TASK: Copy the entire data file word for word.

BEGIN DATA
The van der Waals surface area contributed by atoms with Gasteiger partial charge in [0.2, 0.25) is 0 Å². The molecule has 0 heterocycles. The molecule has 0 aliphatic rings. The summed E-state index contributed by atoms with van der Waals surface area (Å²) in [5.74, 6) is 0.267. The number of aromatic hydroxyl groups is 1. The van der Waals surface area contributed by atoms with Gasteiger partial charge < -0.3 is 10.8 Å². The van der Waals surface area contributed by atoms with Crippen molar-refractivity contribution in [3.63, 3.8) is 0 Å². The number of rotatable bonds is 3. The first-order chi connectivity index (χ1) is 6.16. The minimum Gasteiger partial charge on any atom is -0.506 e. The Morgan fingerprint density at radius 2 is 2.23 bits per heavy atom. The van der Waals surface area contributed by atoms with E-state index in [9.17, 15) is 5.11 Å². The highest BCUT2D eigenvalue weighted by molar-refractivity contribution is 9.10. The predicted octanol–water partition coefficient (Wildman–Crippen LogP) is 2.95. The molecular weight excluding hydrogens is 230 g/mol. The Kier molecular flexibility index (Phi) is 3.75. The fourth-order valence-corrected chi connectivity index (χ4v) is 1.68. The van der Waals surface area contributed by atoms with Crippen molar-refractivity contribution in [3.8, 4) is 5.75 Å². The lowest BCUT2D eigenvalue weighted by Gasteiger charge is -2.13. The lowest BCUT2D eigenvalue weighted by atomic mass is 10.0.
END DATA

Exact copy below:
The van der Waals surface area contributed by atoms with Gasteiger partial charge in [0.2, 0.25) is 0 Å². The molecule has 0 heterocycles. The molecule has 0 aliphatic rings. The summed E-state index contributed by atoms with van der Waals surface area (Å²) in [5.74, 6) is 0.267. The number of aromatic hydroxyl groups is 1. The van der Waals surface area contributed by atoms with Gasteiger partial charge < -0.3 is 10.8 Å². The van der Waals surface area contributed by atoms with Crippen molar-refractivity contribution in [3.63, 3.8) is 0 Å². The number of rotatable bonds is 3. The first-order chi connectivity index (χ1) is 6.16. The minimum Gasteiger partial charge on any atom is -0.506 e. The Morgan fingerprint density at radius 2 is 2.23 bits per heavy atom. The van der Waals surface area contributed by atoms with E-state index in [9.17, 15) is 5.11 Å². The highest BCUT2D eigenvalue weighted by molar-refractivity contribution is 9.10. The predicted octanol–water partition coefficient (Wildman–Crippen LogP) is 2.95. The molecular weight excluding hydrogens is 230 g/mol. The Kier molecular flexibility index (Phi) is 3.75. The fourth-order valence-corrected chi connectivity index (χ4v) is 1.68. The van der Waals surface area contributed by atoms with Crippen molar-refractivity contribution in [3.8, 4) is 5.75 Å². The lowest BCUT2D eigenvalue weighted by Gasteiger charge is -2.13. The lowest BCUT2D eigenvalue weighted by atomic mass is 10.0.